At this point, I abandon all attempts at interviewing her about the book she has just written on Changing Rooms and ask for a tour. She complies and is obviously a bit of a pro at this. She and her husband moved to the large Victorian house in Forest Hill from a tiny flat in Battersea. It has five bedrooms, high ceilings and wide hallways. It came with the proviso that it needed modernisation. In the end, it needed a whole lot more than that - Linda spares me the details, it is clear that it was not a picnic - but now it is pretty ab-fab by any standard. I see bits of the Changing Rooms everywhere - a painted gingham wall in her daughter's bedroom, a hand-blocked blind in the playroom, the Italian calligraphy flowing over her bedroom walls, the fake four-poster in the spare room. The upstairs bathroom is graffiti'd in Latin and reads: "You look like someone who knows a good thing when you see it."

We stumble upon her husband in the study looking up alternative words for "junk" in the computer's thesaurus. Linda has just published yet another book, this one called Just Junk, and it has been such a hit that she is doing another one in a hurry. "But we can't use the word junk again," she explains.

I nod, though I don't really understand why this is not possible. But by this time I'm beginning to understand that I understand nothing about interior design and that there is a little more to it than a fresh coat of primrose white and a trip to Habitat for some hand-tied curtains.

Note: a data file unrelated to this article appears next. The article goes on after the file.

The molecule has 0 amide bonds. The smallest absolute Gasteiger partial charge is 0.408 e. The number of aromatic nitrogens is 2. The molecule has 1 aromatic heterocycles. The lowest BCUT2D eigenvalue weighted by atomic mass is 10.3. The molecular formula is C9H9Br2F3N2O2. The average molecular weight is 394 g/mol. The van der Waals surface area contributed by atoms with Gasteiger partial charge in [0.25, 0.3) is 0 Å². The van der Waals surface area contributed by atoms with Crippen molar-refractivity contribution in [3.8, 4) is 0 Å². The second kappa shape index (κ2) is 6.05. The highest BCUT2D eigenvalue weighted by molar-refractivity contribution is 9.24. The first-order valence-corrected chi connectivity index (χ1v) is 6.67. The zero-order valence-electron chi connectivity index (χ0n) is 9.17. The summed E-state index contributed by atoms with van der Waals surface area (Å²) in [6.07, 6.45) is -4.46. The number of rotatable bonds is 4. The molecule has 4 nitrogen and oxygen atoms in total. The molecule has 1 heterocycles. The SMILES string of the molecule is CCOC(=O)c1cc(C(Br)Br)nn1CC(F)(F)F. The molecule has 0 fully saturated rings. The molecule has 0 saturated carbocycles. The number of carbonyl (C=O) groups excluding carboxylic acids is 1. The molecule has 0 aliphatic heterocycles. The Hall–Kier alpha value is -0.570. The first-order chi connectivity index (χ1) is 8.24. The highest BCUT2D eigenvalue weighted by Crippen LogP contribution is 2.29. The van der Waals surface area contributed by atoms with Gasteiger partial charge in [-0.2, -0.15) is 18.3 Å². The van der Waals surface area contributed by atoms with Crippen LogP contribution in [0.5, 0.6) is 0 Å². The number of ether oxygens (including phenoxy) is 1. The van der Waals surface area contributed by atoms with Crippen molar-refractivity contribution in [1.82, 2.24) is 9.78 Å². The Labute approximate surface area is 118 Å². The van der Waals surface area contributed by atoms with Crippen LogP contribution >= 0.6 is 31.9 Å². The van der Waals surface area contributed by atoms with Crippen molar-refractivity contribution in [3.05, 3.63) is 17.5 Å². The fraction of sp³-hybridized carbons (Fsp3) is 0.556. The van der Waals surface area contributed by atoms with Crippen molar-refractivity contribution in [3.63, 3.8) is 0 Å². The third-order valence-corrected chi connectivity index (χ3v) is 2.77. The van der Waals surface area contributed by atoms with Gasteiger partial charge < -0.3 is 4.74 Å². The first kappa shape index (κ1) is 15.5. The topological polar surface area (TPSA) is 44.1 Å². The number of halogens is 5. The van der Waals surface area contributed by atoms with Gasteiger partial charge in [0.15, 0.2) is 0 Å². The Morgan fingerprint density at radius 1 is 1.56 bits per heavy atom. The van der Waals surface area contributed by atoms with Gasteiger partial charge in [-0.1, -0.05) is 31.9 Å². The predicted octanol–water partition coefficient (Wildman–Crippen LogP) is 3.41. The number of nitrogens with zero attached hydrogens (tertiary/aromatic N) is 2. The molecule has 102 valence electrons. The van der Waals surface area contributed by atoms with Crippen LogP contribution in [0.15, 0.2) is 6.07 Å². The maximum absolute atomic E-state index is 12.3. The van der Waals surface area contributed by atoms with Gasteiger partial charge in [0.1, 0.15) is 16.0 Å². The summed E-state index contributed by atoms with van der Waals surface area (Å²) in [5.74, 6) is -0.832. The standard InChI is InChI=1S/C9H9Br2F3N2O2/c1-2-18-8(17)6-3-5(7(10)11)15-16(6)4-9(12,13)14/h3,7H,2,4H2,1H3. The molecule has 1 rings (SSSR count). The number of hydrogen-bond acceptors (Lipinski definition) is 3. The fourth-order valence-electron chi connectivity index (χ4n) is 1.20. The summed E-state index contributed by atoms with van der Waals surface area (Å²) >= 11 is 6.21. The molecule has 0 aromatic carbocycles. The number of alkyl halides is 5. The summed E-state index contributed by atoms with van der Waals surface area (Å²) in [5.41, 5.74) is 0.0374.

But I have also figured out that Linda herself is a bit of a designaholic. After our interview she is heading off to Winchester to record another television programme, called Change That, in which she has four hours to transform a piece of furniture. She is an art school graduate who is now 36 and having too much fun. She doesn't like to stand still or look back, particularly. The thrill is in the doing.

She has just finished filming the new series of Changing Rooms that will be shown in January.

"I just love the fast turnaround of design. For me it's a bit of a dream, being given a room and being told to throw pounds 500 at it, design it, change it as much as you can. That is a joy."